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The Rise Of Artificial Intelligence And Changing IP Standards

The Rise Of Artificial Intelligence And Changing Intellectual Property Standards

March 25, 2015

Two days ago in an interview with the Australian Financial Review, Apple co-founder, Steve Wozniak joined the ever growing list of science and technology billionaires who are concerned about the development of artificial intelligence (AI). In particular there is concern about what role humans will play in the future, once it is possible for AI to surpass us. In the interview, Wozniak said “if we build these devices to take care of everything for us, eventually they’ll think faster than us and they’ll get rid of the slow humans to run companies more efficiently.” In making this comment about the rise of AI Wozniak is in good company as he echoed the sentiments of both Dr. Stephen Hawking, Bill Gates and Elon Musk, founder of PayPal and Tesla. Wozniak was clear that even though it seems likely that the aforementioned will happen, that this should not dissuade innovation in the field of artificial intelligence.

With comments such as these, it begs the question ‘What will the impact of AI be on intellectual property law?’ Eran Kahana, in his article Intellectual Property Infringement by AI Applications delves into this is greater depth.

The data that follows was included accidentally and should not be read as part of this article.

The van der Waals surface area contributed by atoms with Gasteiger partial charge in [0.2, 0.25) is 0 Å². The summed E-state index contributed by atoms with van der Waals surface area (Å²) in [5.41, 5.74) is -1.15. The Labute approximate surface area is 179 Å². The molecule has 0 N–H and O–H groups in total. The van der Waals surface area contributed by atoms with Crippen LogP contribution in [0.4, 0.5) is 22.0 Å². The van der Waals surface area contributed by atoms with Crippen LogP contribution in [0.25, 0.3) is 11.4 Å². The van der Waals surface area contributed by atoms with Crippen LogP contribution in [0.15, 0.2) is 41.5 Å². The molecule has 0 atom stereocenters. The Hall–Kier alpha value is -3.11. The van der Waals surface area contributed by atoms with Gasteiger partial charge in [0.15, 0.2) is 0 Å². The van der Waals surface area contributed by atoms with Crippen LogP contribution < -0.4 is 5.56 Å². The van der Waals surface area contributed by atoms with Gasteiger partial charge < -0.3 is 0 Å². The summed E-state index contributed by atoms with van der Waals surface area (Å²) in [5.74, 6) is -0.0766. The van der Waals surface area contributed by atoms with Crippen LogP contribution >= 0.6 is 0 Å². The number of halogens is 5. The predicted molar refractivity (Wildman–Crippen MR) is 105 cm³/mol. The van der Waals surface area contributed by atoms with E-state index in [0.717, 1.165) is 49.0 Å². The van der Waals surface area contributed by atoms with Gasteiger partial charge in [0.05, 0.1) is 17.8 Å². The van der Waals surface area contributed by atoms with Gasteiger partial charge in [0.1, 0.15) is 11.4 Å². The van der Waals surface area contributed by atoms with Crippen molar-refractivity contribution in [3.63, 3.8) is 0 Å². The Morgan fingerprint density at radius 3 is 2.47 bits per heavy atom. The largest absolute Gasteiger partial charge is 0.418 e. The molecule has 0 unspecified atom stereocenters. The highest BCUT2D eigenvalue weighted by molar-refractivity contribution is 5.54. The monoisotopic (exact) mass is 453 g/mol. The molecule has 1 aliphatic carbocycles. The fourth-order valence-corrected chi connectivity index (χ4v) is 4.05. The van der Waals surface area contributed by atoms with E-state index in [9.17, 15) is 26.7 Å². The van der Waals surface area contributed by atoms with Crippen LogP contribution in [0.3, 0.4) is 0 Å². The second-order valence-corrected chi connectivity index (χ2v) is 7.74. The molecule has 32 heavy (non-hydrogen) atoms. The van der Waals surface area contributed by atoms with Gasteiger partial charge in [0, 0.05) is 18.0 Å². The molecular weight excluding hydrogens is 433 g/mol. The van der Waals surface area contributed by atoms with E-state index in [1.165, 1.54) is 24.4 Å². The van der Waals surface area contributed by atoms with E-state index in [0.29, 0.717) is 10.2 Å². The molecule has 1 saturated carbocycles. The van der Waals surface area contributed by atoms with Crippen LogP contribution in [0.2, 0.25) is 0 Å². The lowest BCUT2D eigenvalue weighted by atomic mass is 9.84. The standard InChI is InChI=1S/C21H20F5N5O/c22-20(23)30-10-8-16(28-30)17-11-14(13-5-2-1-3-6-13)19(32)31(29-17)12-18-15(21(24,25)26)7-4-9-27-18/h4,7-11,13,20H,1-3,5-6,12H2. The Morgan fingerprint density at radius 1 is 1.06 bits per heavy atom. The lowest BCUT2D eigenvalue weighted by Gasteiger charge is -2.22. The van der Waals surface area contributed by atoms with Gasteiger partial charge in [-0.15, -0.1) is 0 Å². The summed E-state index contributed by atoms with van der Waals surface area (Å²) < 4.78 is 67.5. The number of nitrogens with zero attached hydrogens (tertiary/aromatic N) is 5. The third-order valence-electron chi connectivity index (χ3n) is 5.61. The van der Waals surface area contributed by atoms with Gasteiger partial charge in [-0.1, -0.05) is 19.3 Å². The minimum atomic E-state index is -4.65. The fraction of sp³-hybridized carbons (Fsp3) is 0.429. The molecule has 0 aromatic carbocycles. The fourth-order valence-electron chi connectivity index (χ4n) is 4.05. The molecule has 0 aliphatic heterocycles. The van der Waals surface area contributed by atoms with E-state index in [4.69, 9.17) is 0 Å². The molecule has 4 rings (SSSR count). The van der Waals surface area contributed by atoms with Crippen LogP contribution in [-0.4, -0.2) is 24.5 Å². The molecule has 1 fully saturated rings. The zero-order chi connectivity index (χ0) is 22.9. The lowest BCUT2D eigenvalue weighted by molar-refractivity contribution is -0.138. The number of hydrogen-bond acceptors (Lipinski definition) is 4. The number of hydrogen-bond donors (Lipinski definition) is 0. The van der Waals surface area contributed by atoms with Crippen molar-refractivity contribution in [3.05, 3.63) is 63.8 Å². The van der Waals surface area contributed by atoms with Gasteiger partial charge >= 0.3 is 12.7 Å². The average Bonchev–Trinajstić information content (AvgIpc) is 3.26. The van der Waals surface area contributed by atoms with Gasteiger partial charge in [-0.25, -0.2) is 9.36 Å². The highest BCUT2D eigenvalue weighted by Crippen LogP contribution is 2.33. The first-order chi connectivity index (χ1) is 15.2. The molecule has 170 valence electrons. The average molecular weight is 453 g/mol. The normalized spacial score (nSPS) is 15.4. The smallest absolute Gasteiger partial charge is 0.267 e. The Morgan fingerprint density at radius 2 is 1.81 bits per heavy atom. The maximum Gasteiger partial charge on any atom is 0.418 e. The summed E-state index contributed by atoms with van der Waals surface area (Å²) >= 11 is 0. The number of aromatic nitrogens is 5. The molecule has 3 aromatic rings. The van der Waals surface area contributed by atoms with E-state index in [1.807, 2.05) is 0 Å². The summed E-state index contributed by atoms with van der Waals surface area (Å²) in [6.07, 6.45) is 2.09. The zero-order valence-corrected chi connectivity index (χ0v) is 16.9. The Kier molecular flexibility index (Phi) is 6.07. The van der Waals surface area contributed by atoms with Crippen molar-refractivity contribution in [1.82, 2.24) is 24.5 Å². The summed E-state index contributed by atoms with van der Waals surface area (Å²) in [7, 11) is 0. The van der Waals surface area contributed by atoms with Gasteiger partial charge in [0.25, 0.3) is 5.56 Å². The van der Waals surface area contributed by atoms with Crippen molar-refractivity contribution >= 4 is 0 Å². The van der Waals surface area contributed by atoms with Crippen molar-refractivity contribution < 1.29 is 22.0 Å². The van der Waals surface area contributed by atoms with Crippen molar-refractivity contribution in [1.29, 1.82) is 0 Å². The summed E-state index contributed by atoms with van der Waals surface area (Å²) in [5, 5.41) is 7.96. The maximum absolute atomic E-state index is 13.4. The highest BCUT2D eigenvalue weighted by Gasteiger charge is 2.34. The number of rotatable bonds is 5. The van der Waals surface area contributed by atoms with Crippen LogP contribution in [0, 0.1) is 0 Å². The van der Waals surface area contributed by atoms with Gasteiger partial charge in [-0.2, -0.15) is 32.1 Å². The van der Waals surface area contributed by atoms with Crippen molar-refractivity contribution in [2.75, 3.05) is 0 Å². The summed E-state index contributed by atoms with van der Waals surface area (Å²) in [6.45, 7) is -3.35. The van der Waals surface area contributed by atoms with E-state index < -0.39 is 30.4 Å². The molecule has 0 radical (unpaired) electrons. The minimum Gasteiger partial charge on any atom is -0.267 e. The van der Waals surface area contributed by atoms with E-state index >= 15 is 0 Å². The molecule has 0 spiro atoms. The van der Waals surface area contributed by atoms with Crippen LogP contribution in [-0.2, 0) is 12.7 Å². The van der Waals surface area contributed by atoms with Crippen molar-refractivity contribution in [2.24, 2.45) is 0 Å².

Kahana outlines the various levels of AI apps and highlights that only the more advanced apps, such as Level D, which “manifest[] intelligence levels so sophisticated that it can identify and reprogram any portion of its behaviour”, could be problematic when it comes to enforcing IP rights. Kahana also notes that the current formulation of IP law, when it comes to infringement, presumes human involvement. The example Kahana provides is of a spider that has misused protected content leading to the developer or designer being subject to suit. It is argued that this strict liability standard is problematic given that the developer or designer could not have reasonably foreseen culpability where a Level D app has reprogrammed its own behaviours. An iterative liability standard is proposed whereby the developer is only responsible where it cannot be shown that the AI acted independently. Kahana does note that even this standard can be problematic once the AI learn to avoid detection.

To read more of Kahana’s article please visit:,%20Eran%20-%20Abstract.pdf